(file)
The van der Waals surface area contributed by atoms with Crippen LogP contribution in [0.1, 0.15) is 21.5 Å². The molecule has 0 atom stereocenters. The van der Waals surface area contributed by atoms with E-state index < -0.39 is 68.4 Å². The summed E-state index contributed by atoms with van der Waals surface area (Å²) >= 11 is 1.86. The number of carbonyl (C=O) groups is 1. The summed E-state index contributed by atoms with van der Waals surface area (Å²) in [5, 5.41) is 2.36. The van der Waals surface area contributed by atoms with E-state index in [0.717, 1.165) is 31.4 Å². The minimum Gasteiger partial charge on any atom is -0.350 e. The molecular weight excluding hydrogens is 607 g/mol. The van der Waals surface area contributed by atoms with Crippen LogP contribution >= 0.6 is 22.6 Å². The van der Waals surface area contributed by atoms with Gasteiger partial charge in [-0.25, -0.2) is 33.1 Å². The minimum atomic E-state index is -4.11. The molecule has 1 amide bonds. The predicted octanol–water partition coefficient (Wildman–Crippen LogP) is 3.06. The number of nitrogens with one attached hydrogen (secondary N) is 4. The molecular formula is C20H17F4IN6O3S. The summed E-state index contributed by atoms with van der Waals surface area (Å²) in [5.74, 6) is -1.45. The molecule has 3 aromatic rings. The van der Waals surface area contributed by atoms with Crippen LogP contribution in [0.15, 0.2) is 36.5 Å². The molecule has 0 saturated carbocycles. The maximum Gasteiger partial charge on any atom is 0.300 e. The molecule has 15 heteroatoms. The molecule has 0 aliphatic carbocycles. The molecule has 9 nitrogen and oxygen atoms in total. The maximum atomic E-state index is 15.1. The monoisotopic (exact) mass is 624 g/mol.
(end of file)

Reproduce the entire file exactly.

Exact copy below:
The van der Waals surface area contributed by atoms with Crippen LogP contribution in [0.1, 0.15) is 21.5 Å². The molecule has 0 atom stereocenters. The van der Waals surface area contributed by atoms with E-state index < -0.39 is 68.4 Å². The summed E-state index contributed by atoms with van der Waals surface area (Å²) >= 11 is 1.86. The number of carbonyl (C=O) groups is 1. The summed E-state index contributed by atoms with van der Waals surface area (Å²) in [5, 5.41) is 2.36. The van der Waals surface area contributed by atoms with E-state index in [0.717, 1.165) is 31.4 Å². The minimum Gasteiger partial charge on any atom is -0.350 e. The molecular weight excluding hydrogens is 607 g/mol. The van der Waals surface area contributed by atoms with Crippen LogP contribution >= 0.6 is 22.6 Å². The van der Waals surface area contributed by atoms with Gasteiger partial charge in [-0.25, -0.2) is 33.1 Å². The minimum atomic E-state index is -4.11. The molecule has 1 amide bonds. The predicted octanol–water partition coefficient (Wildman–Crippen LogP) is 3.06. The number of nitrogens with one attached hydrogen (secondary N) is 4. The molecular formula is C20H17F4IN6O3S. The summed E-state index contributed by atoms with van der Waals surface area (Å²) in [5.74, 6) is -1.45. The molecule has 3 aromatic rings. The van der Waals surface area contributed by atoms with Crippen LogP contribution in [0.15, 0.2) is 36.5 Å². The molecule has 0 saturated carbocycles. The maximum Gasteiger partial charge on any atom is 0.300 e. The molecule has 15 heteroatoms. The molecule has 0 aliphatic carbocycles. The molecule has 9 nitrogen and oxygen atoms in total. The maximum atomic E-state index is 15.1. The monoisotopic (exact) mass is 624 g/mol.